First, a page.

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Spy boss haunted by tender probe

The new head of the National Intelligence Agency (NIA) is a director of a company embroiled in a massive tender-fraud probe involving millions of rands.
Lizo Gibson Njenje, appointed head of the NIA last Friday by State Security Minister Siyabonga Cwele, is a director of Bosasa Operations, a Krugersdorp-based facilities management company with various lucrative government contracts.

Njenje is a former head of operations at the NIA who was suspended with former spy boss Billy Masetlha in 2005. Njenje was prepared to challenge his suspension legally, but it was revoked by former intelligence minister Ronnie Kasrils after an out-of-court settlement was reached.

Njenje was the non-executive chairperson of Bosasa before joining the NIA for the first time. He resigned his directorships when he started working for government, but rejoined the Bosasa board in May this year.

Bosasa has been under investigation by the Special Investigating Unit (SIU) since 2007 for allegations of tender-rigging in the department of correctional services.

The SIU finalised its report into these and other allegations last month and handed it to Correctional Services Minister Nosiviwe Mapisa-Nqakula and acting prisons boss Jenny Schreiner. Neither Mapisa-Nqakula nor Schreiner have commented on the outcome of the investigation.

Mapisa-Nqakula’s spokesperson told the Mail & Guardian in mid-September that the minister would respond to the report ”in due course”. Mapisa-Nqakula has since told The Star she would submit the report to the Cabinet before deciding on further action.

The M&G revealed earlier this year that Bosasa had tender documentation in its possession before it was advertised publicly. The Bosasa contracts, worth more than R1-billion, were investigated by the SIU with the 200 most lucrative tenders awarded by the prisons department. These included contracts for access control systems at prisons countrywide (Sondolo IT), high-tech security fencing (Phezulu Fencing) and catering at major prisons (Bosasa Operations).

The M&G is in possession of a presentation by the SIU that was supposed to have been submitted to Parliament’s portfolio committee on correctional services two weeks ago. The meeting was cancelled a day before.

In it, without naming companies, the SIU strongly suggests that it had found proof of irregularities with the awarding of high-value contracts in nutrition, clothing, building and security.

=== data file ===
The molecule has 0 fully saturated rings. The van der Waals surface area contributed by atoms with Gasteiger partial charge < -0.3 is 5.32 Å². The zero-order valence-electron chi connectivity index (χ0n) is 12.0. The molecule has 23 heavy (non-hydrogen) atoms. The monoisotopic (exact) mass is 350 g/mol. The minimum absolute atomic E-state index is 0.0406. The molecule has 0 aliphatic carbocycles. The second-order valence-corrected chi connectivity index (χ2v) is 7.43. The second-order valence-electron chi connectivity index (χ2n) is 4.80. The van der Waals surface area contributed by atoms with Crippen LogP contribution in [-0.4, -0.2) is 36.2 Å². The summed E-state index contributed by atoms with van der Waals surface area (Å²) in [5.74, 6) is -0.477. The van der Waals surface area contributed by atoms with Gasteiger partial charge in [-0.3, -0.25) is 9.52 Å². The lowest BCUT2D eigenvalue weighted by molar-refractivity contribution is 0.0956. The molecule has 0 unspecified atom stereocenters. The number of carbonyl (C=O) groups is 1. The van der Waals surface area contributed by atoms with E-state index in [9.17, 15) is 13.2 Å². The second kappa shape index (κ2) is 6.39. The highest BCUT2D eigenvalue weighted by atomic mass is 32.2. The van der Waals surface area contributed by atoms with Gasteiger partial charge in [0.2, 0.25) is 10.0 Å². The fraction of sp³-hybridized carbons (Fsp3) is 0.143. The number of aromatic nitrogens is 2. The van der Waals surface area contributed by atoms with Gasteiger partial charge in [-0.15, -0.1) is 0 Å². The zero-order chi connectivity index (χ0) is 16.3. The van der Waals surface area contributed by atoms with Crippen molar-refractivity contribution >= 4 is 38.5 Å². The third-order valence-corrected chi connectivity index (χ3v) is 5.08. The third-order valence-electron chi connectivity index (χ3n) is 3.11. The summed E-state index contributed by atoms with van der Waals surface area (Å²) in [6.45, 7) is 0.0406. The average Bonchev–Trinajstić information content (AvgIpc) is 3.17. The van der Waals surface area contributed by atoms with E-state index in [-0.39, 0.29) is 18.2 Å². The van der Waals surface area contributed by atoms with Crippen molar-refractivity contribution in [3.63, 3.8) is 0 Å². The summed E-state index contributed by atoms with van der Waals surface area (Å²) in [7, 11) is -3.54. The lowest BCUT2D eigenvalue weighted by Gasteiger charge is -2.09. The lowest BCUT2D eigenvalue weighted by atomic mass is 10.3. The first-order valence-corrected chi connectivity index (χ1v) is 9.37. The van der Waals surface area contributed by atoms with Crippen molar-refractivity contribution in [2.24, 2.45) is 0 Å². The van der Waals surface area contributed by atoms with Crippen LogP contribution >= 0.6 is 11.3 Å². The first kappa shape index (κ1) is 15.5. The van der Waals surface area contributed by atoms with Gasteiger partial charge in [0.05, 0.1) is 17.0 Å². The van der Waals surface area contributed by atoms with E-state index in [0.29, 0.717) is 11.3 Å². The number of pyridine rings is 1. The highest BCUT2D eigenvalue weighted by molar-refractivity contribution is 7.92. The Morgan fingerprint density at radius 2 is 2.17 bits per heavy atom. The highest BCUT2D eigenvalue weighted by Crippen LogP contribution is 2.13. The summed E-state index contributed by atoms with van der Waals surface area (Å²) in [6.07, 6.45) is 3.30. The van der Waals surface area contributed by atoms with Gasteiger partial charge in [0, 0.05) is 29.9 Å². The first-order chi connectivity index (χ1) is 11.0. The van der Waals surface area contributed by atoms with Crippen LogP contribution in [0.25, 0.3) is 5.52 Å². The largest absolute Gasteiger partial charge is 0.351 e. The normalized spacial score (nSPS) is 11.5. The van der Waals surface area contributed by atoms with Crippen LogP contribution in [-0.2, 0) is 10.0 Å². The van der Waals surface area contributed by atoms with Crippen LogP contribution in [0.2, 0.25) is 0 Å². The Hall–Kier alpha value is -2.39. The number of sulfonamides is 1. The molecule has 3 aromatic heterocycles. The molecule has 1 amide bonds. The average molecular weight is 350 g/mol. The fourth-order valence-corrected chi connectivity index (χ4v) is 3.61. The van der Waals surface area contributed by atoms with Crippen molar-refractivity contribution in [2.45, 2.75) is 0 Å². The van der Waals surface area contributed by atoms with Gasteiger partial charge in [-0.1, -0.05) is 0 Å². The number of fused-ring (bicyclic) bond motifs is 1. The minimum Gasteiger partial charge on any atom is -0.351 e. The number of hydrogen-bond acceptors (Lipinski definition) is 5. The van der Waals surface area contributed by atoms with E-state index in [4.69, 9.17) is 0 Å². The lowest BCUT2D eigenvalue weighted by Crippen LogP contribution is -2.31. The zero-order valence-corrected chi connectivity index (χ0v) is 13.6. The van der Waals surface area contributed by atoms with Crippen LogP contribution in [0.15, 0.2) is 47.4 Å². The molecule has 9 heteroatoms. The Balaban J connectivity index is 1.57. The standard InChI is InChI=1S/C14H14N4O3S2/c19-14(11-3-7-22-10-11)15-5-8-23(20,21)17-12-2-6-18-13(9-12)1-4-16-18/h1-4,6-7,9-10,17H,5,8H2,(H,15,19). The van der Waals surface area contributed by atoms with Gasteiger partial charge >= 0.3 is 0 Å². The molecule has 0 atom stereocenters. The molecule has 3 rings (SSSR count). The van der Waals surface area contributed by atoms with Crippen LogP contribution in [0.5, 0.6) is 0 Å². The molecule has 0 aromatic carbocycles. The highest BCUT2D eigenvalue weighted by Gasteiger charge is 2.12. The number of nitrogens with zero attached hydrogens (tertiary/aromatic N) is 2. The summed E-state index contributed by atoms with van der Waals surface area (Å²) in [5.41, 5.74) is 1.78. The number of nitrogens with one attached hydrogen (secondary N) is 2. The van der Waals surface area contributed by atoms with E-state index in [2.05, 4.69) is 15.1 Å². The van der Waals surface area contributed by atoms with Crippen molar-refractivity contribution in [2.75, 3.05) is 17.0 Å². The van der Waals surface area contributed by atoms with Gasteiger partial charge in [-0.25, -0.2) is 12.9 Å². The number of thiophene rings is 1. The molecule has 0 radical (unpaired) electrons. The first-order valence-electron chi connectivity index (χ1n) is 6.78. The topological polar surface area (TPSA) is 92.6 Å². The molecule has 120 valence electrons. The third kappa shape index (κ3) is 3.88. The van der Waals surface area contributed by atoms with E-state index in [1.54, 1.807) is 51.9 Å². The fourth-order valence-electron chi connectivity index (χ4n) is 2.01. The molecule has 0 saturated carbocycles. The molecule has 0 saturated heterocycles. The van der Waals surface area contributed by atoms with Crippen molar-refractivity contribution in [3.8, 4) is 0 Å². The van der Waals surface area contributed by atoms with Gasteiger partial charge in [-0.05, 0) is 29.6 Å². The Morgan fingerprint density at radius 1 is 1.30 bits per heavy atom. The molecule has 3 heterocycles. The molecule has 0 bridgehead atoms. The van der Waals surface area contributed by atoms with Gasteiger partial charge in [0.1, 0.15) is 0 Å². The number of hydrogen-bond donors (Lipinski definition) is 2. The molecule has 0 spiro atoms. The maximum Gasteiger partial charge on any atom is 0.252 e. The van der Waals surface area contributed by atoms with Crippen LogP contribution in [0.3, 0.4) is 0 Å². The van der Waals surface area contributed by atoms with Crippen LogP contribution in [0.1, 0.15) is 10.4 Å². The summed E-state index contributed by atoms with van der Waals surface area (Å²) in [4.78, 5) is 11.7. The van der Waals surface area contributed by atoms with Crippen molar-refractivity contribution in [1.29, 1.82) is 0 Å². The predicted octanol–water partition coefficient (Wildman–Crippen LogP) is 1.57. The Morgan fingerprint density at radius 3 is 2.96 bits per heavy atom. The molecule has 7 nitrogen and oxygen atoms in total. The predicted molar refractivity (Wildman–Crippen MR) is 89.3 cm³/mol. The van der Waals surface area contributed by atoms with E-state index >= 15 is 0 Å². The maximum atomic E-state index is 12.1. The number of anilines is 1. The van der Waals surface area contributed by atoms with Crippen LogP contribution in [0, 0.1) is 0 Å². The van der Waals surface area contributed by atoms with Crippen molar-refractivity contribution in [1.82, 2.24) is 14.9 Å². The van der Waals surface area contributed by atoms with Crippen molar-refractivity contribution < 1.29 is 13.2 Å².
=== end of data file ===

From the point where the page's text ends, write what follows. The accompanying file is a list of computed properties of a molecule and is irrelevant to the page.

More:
The SIU found evidence of tender-rigging and has referred it to the National Prosecuting Authority to decide if criminal prosecution should be instituted.

This week Cwele’s spokesperson, Lorna Daniels, defended Njenje’s appointment, saying: ”We do not wish to discuss or pre-empt the outcome of any investigation still under consideration — Lizo Njenje brings to our community not only his intelligence skills and experience but also strong business skills that are needed during this period of restructuring.”

The M&G reported earlier this year that Bosasa had sponsored the airfare of Njenje and former prisons boss Linda Mti from Johannesburg to Port Elizabeth while Njenje was employed by the NIA and Mti by correctional services.

Njenje said at the time: ”I was headhunted into a government position while active as a businessman with various interests. All I needed to do to comply with the employment conditions was to resign as an executive director from the companies.

”My shareholding and all benefits accruing were a matter of declaring and that I did as required. Some of the companies I was a shareholder in had or have relations with Bosasa.”

Besides his interest in Bosasa, Njenje is also a shareholder of mining company Simmer & Jack through its empowerment partner Vulisango, of which Njenje owns 22%. Vulisango is embroiled in a boardroom battle with Simmer & Jack over its equity. As a result four directors, including Njenje’s wife, Bulelwa, resigned from the mining firm’s board.

Gibson Njenje is also a director of 25 other private companies, including Delta Mining Consolidated, Thatha Security and Iziko Mining. Daniels said he would resign from these directorships ”as is required by the public service legislation”.

He will also be required to disclose his financial interests.

Cwele did not respond to the M&G‘s questions about whether he had taken into account a report by the inspector general of intelligence, Zolile Ngcakani, in 2005 that led to the suspension of Njenje and Masetlha.

Ngcakani investigated the botched surveillance of businessman Saki Macozoma and found the reasons given by Masetlha and ”the senior management of the NIA” for spying on Macozoma were ”without substance and merit”.

Last year in the so-called hoax email trial against Masetlha and others, Kasrils testified that the botched Macozoma surveillance illustrated the lack of leadership at the NIA. He criticised Masetlha and ”two other senior people in NIA” — Njenje and colleague Bob Mahlangu were suspended with Masetlha — for their role in the operation, saying the episode showed ”people at [the] top” were not ”fit for their jobs”.

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